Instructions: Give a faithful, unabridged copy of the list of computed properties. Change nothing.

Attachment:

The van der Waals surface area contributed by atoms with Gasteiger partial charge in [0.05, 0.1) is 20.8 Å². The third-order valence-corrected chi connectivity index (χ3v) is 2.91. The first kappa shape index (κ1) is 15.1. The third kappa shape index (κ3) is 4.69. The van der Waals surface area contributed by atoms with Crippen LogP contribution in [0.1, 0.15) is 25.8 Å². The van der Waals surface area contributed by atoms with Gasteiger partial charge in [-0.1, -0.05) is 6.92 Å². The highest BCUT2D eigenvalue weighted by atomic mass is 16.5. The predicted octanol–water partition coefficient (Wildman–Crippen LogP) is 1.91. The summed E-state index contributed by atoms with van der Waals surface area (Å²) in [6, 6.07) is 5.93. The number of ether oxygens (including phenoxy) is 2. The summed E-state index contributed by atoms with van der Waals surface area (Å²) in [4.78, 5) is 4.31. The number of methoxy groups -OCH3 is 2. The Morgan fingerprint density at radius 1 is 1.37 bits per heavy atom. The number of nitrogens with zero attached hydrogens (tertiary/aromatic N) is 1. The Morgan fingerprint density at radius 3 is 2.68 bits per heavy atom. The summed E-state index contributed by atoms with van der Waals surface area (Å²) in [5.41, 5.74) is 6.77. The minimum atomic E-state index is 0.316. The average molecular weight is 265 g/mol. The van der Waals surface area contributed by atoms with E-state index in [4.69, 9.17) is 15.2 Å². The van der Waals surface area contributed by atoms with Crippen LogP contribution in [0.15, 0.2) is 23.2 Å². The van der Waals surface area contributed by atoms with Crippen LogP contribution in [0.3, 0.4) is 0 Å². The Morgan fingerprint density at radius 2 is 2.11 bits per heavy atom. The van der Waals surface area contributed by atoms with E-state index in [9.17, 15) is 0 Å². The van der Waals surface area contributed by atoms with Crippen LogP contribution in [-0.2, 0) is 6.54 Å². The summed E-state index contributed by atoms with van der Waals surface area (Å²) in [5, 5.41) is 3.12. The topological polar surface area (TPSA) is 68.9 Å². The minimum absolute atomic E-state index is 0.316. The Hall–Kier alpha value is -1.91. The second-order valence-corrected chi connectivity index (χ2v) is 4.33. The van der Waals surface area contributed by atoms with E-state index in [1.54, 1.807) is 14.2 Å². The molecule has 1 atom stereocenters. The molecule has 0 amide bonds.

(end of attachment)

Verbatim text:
The van der Waals surface area contributed by atoms with Gasteiger partial charge in [0.05, 0.1) is 20.8 Å². The third-order valence-corrected chi connectivity index (χ3v) is 2.91. The first kappa shape index (κ1) is 15.1. The third kappa shape index (κ3) is 4.69. The van der Waals surface area contributed by atoms with Crippen LogP contribution in [0.1, 0.15) is 25.8 Å². The van der Waals surface area contributed by atoms with Gasteiger partial charge in [-0.1, -0.05) is 6.92 Å². The highest BCUT2D eigenvalue weighted by atomic mass is 16.5. The predicted octanol–water partition coefficient (Wildman–Crippen LogP) is 1.91. The summed E-state index contributed by atoms with van der Waals surface area (Å²) in [6, 6.07) is 5.93. The number of ether oxygens (including phenoxy) is 2. The summed E-state index contributed by atoms with van der Waals surface area (Å²) in [4.78, 5) is 4.31. The number of methoxy groups -OCH3 is 2. The Morgan fingerprint density at radius 1 is 1.37 bits per heavy atom. The number of nitrogens with zero attached hydrogens (tertiary/aromatic N) is 1. The Morgan fingerprint density at radius 3 is 2.68 bits per heavy atom. The summed E-state index contributed by atoms with van der Waals surface area (Å²) in [5.41, 5.74) is 6.77. The minimum atomic E-state index is 0.316. The average molecular weight is 265 g/mol. The van der Waals surface area contributed by atoms with E-state index in [4.69, 9.17) is 15.2 Å². The van der Waals surface area contributed by atoms with Crippen LogP contribution in [0.15, 0.2) is 23.2 Å². The van der Waals surface area contributed by atoms with Crippen LogP contribution in [0.3, 0.4) is 0 Å². The Morgan fingerprint density at radius 2 is 2.11 bits per heavy atom. The van der Waals surface area contributed by atoms with E-state index in [9.17, 15) is 0 Å². The van der Waals surface area contributed by atoms with Crippen LogP contribution in [-0.2, 0) is 6.54 Å². The summed E-state index contributed by atoms with van der Waals surface area (Å²) in [5, 5.41) is 3.12. The topological polar surface area (TPSA) is 68.9 Å². The minimum absolute atomic E-state index is 0.316. The Hall–Kier alpha value is -1.91. The second-order valence-corrected chi connectivity index (χ2v) is 4.33. The van der Waals surface area contributed by atoms with E-state index in [1.54, 1.807) is 14.2 Å². The molecule has 1 atom stereocenters. The molecule has 0 amide bonds.